Invisible ManJapaneseShozo NanbuBontaro Miake
Invisible Man vs. Human Fly
Also known as: Toumei ningen to hae otoko
Medium: film
Year: 1957
Director: Mitsuo Murayama
Writer: Hajime Takaiwa
Series: << Invisible Man >>
Country: Japan
Language: Japanese
Actor: Ryuji Shinagawa, Yoshiro Kitahara, Junko Kano, Ikuko Mori, Joji Tsurumi, Yoshihiro Hamaguchi, Shozo Nanbu, Bontaro Miake, Ichiro Izawa, Shizuo Chujo, Kyoko Anan, Teppei Endo, Tatsuo Hanagire, Gen Harada, Fujio Harumoto, Toshiko Hashimoto, Toru Konoki, Naoko Matsudaira, Chikayo Matsuo, Kazuko Miyakawa, Kinuko Mochidome, Rin Sugimori, Koh Sugita, Kan Takami, Ken Yamaguchi
Format: 96 minutes
Website category: Japanese old
Review date: 4 February 2020
It's the best of the three Japanese black-and-white Invisible Man films I've seen. It's still not good.
It's better than the other two because it's less boring. (I didn't say "not".) The police are investigating a series of mysterious and sometimes impossible murders. There's almost no characterisation, except for the baddies, but the film's still watchable for a modern audience because it feels so familiar. It's like a serial killer flick. We've been brought up on grizzled cops poking through clues. We know the formula. We pay attention to the cops not trusting the friendly, lovable Kusunoki and double-checking his story. We nod in satisfaction as a cop mentions the sound of a buzzing fly at two murder scenes.
What's more, we also have an Invisible Man, a Human Fly and some truly incredible Movie Science. Theoretically the latter should be hilarious, but somehow the film's rather dull tone squashes it. The Human Fly is entertaining, though.
INVISIBLE MAN = there's an invisibility ray that never works the same way twice. Sometimes it doesn't affect skin and hair, so you'll see a head floating cheerfully in mid-air. (Fortunately, though, one of these Partially Invisible Men can turn themselves fully invisible by covering up all exposed skin with some invisible cloth. No, really. Stop laughing. You can also have an Invisible Girl changing clothes in front of everyone and it's completely modest.) The ray's effects are irreversible, except when they're not. Some people can turn their invisibility on and off at will. In other scenes, you can only return to normal with a restoration ray that will give you massive terminal cancer and kill you in minutes. They demonstrate this on rabbits. (The film forgets that hair's supposed to remain visible for the rabbits' scenes, by the way.) Then, at the end of the film, the scientists say they've built a safe restoration ray... and no one asks how they've tested this. Have they proved that it's not still giving cancer? Have they monitored one of their rabbits for a year, or ten years? Personally, I wouldn't trust that restoration ray as far as I could throw it.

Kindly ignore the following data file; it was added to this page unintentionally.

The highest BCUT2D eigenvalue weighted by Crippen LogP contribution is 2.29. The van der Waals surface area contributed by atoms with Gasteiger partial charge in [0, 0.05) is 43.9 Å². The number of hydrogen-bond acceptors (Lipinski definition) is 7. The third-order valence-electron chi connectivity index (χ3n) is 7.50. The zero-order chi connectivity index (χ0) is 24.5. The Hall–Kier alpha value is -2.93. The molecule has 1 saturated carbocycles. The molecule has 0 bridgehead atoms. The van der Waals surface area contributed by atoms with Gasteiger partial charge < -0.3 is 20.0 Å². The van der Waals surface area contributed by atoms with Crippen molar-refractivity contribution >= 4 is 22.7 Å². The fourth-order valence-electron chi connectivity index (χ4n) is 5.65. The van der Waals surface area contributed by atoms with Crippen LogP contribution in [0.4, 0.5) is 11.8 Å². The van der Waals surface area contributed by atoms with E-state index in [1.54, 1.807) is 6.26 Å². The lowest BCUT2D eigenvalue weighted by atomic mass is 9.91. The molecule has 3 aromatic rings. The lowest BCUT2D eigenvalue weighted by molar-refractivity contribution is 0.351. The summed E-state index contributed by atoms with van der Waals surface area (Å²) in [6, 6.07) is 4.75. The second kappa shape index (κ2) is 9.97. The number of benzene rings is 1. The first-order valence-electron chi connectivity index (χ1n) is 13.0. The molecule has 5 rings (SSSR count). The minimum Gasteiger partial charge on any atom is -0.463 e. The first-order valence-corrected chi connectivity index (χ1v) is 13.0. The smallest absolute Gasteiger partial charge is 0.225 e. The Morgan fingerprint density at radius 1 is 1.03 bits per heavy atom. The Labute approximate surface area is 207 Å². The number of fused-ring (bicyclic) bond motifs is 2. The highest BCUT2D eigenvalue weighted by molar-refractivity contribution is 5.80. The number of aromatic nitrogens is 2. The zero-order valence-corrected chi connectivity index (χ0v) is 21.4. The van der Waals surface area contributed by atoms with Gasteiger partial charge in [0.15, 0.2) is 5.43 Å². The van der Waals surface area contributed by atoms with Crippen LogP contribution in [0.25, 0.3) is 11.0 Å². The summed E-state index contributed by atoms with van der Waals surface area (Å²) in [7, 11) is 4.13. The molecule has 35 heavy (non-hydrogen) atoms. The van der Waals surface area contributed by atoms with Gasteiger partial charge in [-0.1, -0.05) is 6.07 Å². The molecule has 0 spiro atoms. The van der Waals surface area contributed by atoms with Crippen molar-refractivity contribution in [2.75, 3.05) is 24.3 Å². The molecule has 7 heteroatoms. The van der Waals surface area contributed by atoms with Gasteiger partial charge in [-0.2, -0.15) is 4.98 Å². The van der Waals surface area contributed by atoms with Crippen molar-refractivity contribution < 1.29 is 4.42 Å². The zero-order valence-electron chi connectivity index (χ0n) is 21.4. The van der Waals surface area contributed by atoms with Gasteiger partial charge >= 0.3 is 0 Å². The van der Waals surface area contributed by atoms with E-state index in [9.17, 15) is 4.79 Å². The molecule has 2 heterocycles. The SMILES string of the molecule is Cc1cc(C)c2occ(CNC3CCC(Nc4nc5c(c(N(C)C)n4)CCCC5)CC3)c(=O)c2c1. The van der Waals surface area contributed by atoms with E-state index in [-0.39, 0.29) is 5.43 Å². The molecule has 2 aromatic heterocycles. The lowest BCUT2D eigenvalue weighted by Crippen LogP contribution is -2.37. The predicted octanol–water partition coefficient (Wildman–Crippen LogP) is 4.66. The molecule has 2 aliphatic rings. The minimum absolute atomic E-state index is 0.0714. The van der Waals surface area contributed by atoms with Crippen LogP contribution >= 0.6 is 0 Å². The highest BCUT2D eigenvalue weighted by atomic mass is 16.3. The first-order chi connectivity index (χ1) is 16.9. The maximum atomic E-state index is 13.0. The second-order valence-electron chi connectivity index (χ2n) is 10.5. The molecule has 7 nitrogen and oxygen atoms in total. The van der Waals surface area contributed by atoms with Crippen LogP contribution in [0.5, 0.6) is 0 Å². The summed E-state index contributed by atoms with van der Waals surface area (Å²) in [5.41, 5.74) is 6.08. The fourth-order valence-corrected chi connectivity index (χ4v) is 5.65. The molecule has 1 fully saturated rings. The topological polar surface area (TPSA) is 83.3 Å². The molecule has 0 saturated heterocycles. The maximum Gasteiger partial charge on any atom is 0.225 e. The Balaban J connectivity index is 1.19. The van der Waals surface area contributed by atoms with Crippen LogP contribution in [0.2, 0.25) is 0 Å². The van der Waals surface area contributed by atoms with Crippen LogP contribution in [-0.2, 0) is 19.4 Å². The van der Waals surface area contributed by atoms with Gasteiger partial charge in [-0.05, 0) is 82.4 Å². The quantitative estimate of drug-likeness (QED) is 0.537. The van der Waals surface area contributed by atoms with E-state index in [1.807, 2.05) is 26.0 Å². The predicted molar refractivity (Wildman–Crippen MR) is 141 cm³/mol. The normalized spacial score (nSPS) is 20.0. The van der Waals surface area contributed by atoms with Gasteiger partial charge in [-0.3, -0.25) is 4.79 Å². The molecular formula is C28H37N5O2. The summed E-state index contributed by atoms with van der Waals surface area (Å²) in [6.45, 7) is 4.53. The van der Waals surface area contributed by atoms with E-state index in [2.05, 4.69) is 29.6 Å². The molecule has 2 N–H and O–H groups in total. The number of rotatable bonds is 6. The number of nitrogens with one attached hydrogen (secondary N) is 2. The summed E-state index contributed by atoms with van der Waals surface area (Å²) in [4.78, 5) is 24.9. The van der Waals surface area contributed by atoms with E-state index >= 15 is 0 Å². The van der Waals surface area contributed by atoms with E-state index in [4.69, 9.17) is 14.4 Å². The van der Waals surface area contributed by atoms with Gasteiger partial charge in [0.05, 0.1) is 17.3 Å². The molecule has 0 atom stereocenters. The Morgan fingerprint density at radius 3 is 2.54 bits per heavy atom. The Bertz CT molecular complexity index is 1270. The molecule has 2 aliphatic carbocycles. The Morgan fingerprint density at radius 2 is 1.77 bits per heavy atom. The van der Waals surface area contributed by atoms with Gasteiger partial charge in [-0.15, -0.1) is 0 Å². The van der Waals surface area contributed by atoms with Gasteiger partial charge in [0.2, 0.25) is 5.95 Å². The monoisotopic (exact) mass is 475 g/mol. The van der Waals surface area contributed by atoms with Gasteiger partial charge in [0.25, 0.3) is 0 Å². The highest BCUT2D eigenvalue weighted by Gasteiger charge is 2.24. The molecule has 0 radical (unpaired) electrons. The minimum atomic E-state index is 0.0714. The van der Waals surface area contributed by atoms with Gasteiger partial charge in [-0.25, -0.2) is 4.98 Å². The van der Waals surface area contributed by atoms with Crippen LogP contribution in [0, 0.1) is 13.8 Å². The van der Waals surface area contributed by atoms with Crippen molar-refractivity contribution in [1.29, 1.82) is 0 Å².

The Invisible Man's still not evil, though. He's also rubbish at being an Invisible Man.
HUMAN FLY = is an innocent-looking man-child with a big smile, especially when stabbing people. That's quite sinister. He's also addicted to the drug he uses to shrink and grow. Wonderfully, it seems that growing small is enough in itself to enable flight. The Fly-Man is just a little man buzzing around in mid-air like Superman. He can also stab people to death, even when he's smaller than your little finger.
Other exciting leaps of movie intelligence include:
(a) a cop who picks up a stab victim who's bleeding to death and shakes their shoulders, demanding "who killed you?"
(b) when the Human Fly is demanding to be given the invisibility ray, why not try giving him the Instant Death Cancer ray instead?
Yet again, everyone's okay with the idea of an Invisibility Man. The film also ends with scientists deciding that only the government can be trusted! "I will entrust management of my invisibility ray to the authorities." However people have trouble believing in a Fly-Man.
This film came out the year before the famous 1958 film, The Fly, and could hardly be more different from it. It might, perhaps, have been inspired by the short story that that was based on, but that seems unlikely since this Fly-Man shares so little with George Langelaan's. Is it good? No. Is it entertaining? A little bit, somewhat. The Invisible Man's as lacklustre as he had been in the two previous Japanese Invisible Man films, but the Fly-Man will stick in your memory and the film's making feeble, 1950s efforts to be trashy. (There's a train crash and a cabaret dancer in a bikini that wouldn't be safe for women with normally positioned nipples.)
It's a bit dull, to be honest. However at least it's not "please no make it stop" dull, so that's better than The Invisible Man Appears and The Invisible Avenger. It's a 1950s cop film with one-dimensional detectives and less cheese than you'd expect. I got through it okay, though. The Fly-Man's dialogue scenes have comparatively lively characterisation.